The problem is her career was in the 50s. You won't find a whole lot of discussion about players before Maria Bueno and Margaret Court because there just aren't a whole lot of people who have seen video of players pre-1960. Like Suzanne Lenglen, I have only ever seen short clips of Gibson in action- never a complete match, so, nothing happened to Althea- it's just difficult to talk about the tennis of a player you've never seen play.bandabou said:Long time coming! Thx Rollo. Finally a thread for our first champ! You see all those threads in BFTP and you wonder what happened to Althea?
I am sure it's true that there was little money in the early women's pro-game, but I think I read in Althea's case that she was actually ripped off by either a husband or an accountant, which is the reason she was penniless. Not sure about any details, but I think she made some very, very good money from pro-tennis, mainly as the warm up act for the Harlem Globetrotters, TV appearances as a singer and also from Pro-Golf. I think it was unscrupulous people around her who took it all.What a sad story. I don't think we really appreciate just how little money there was in the game pre-Open era.
It makes me wonder how much a player perhaps not right at the top but maybe around the top 20 for several years might leave the game with. Considering coaches etc, maybe it mightn't be as much as one might think, though
It is nice to see her being honoured - maybe she'll be up there looking on.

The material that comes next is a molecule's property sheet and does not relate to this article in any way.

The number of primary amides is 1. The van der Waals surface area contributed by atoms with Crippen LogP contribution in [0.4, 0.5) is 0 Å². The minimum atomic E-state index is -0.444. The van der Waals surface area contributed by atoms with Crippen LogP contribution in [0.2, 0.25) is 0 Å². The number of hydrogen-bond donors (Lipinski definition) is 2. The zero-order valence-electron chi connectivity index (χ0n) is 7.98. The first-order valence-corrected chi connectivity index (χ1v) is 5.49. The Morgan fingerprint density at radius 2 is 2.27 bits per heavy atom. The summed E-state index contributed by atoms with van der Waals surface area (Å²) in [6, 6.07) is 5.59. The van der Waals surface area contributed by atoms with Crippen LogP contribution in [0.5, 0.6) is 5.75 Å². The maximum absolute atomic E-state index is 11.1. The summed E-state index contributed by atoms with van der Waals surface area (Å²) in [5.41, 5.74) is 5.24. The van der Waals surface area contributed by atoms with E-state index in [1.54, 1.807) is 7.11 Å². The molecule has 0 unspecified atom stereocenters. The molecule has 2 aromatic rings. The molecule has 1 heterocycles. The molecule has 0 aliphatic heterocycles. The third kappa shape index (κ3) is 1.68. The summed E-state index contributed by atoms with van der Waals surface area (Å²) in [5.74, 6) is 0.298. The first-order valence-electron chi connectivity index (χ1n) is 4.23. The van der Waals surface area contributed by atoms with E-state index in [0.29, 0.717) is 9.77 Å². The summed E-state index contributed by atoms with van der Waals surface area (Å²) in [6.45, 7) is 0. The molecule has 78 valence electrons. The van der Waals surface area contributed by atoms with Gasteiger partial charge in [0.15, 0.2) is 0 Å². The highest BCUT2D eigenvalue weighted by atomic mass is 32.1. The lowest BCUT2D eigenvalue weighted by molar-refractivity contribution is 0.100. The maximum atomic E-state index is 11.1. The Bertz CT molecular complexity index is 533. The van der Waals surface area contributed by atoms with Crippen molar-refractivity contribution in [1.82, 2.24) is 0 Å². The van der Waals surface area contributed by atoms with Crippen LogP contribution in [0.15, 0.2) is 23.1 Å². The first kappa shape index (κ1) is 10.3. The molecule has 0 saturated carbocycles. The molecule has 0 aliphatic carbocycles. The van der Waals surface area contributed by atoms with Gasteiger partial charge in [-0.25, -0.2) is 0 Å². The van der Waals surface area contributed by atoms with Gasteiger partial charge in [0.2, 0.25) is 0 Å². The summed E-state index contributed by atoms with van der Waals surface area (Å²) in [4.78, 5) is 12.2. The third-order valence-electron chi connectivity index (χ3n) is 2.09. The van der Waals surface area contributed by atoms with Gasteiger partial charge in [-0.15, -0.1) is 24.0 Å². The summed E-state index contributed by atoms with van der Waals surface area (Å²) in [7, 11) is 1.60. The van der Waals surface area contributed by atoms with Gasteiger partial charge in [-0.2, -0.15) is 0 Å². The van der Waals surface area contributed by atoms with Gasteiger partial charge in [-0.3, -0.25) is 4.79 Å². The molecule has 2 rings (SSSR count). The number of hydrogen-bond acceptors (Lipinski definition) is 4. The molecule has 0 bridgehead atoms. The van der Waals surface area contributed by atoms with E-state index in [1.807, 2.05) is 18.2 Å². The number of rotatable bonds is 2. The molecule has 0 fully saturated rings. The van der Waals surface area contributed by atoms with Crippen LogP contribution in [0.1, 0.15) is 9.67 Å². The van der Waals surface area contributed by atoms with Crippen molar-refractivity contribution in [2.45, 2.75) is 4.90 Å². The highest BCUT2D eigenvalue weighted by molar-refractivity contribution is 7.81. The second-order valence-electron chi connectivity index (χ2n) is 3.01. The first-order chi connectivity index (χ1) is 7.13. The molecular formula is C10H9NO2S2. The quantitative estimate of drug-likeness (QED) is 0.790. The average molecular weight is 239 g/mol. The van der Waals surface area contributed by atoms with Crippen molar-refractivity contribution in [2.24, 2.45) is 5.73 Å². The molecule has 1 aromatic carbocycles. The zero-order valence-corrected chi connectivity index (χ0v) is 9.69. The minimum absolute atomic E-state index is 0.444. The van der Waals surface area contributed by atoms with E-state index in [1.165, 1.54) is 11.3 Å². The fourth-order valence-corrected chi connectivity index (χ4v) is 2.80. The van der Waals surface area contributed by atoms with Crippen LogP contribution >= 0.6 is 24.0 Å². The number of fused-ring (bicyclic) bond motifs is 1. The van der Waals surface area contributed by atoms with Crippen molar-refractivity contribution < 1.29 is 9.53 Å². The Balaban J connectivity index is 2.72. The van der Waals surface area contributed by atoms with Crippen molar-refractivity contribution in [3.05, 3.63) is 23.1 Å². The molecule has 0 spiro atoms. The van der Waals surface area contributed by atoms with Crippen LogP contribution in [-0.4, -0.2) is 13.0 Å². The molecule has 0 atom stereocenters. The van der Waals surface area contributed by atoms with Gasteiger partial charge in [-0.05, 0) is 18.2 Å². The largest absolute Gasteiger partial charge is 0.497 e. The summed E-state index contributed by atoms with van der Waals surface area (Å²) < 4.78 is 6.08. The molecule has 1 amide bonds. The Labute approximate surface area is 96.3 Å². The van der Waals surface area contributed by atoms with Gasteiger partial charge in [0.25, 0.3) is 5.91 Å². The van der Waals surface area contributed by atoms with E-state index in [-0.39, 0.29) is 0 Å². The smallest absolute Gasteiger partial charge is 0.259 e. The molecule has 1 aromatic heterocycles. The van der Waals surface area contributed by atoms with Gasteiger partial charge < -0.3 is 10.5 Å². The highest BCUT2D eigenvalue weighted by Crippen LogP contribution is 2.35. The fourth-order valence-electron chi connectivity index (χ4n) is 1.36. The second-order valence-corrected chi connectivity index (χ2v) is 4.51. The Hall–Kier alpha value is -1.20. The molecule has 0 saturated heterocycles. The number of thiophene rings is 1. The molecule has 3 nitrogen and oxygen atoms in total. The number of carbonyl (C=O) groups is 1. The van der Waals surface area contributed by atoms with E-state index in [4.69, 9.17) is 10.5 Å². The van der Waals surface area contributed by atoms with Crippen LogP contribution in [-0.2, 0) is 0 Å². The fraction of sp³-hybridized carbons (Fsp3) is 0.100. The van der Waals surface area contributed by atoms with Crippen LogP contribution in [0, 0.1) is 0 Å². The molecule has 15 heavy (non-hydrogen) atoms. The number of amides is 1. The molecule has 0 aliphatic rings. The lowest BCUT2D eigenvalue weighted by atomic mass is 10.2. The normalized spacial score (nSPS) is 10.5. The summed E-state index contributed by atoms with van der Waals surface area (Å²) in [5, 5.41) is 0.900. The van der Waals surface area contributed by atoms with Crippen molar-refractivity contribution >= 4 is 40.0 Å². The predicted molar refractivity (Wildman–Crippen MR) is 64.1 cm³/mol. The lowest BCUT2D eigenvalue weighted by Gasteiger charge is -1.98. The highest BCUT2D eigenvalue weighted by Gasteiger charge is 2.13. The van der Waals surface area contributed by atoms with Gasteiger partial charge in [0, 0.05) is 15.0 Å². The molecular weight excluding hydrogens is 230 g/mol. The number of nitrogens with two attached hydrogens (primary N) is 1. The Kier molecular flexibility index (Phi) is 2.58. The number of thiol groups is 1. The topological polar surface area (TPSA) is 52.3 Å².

Does anyone know which article this is referring too? I always thought of Althea as a larger than life pioneering champion along with Wilma Rudolph. She was very important to me as a young kid. I'm glad that she is being honored tomorrow. In addition to the great African American "first" being honored, I hope that the tennis world shows in in mass and pays this great tennis champ her due respects as well. I wish I could be there.In 1995 Buxton spent $1,500 of her own money to feed Gibson and pay her rent before making an appeal on her behalf in Tennis World, highlighting her hardship. "I didn't want my name on it in case she got cross with me and wouldn't speak to me," she said. "She could get on her high horse very easily. Eventually she received oddles of money. She was a millionaire by the time I'd finished. Money came in from all over the world in different currencies. We spent days just opening up the envelopes from people who remembered her."
I am not sure it was an article per se. Angela contacted everyone in the media she could think of and told Althea's story to anyone who'd listen. The press all over the world picked it up and ran a story, but I don't think it was a syndicated article necessarily. Angela is actually quite good at getting publicity. I don't know if that's what she did after she stopped playing tennis. I remember in the 70's and 80's she was always on British TV around Wimbledon time complaining how the All England Club had snubbed giving her membership because she was Jewish. It got really boring hearing her trot the same story out year after year. When you think what a relatively unremarkable player she was, she certainly managed to keep herself in the news.Does anyone know which article this is referring too?